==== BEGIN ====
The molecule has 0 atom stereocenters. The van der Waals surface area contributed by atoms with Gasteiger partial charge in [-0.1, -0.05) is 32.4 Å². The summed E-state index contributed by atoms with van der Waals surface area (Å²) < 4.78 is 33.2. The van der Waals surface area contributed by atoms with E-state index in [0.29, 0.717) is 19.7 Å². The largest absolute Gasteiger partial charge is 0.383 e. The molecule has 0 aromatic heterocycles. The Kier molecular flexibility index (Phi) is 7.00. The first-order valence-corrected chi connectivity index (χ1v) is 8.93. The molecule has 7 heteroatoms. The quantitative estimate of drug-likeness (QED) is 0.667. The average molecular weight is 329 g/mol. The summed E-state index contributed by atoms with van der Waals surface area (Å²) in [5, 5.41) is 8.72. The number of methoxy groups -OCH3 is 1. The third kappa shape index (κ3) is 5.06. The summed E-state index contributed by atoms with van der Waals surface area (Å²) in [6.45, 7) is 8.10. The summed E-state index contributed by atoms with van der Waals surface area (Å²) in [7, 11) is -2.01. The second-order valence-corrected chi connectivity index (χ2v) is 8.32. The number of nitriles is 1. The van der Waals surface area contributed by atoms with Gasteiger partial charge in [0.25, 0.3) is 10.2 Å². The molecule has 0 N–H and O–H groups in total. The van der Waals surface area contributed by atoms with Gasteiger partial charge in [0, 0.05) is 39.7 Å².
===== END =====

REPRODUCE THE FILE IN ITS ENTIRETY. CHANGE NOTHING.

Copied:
The molecule has 0 atom stereocenters. The van der Waals surface area contributed by atoms with Gasteiger partial charge in [-0.1, -0.05) is 32.4 Å². The summed E-state index contributed by atoms with van der Waals surface area (Å²) < 4.78 is 33.2. The van der Waals surface area contributed by atoms with E-state index in [0.29, 0.717) is 19.7 Å². The largest absolute Gasteiger partial charge is 0.383 e. The molecule has 0 aromatic heterocycles. The Kier molecular flexibility index (Phi) is 7.00. The first-order valence-corrected chi connectivity index (χ1v) is 8.93. The molecule has 7 heteroatoms. The quantitative estimate of drug-likeness (QED) is 0.667. The average molecular weight is 329 g/mol. The summed E-state index contributed by atoms with van der Waals surface area (Å²) in [5, 5.41) is 8.72. The number of methoxy groups -OCH3 is 1. The third kappa shape index (κ3) is 5.06. The summed E-state index contributed by atoms with van der Waals surface area (Å²) in [6.45, 7) is 8.10. The summed E-state index contributed by atoms with van der Waals surface area (Å²) in [7, 11) is -2.01. The second-order valence-corrected chi connectivity index (χ2v) is 8.32. The number of nitriles is 1. The van der Waals surface area contributed by atoms with Gasteiger partial charge in [0.25, 0.3) is 10.2 Å². The molecule has 0 N–H and O–H groups in total. The van der Waals surface area contributed by atoms with Gasteiger partial charge in [0, 0.05) is 39.7 Å².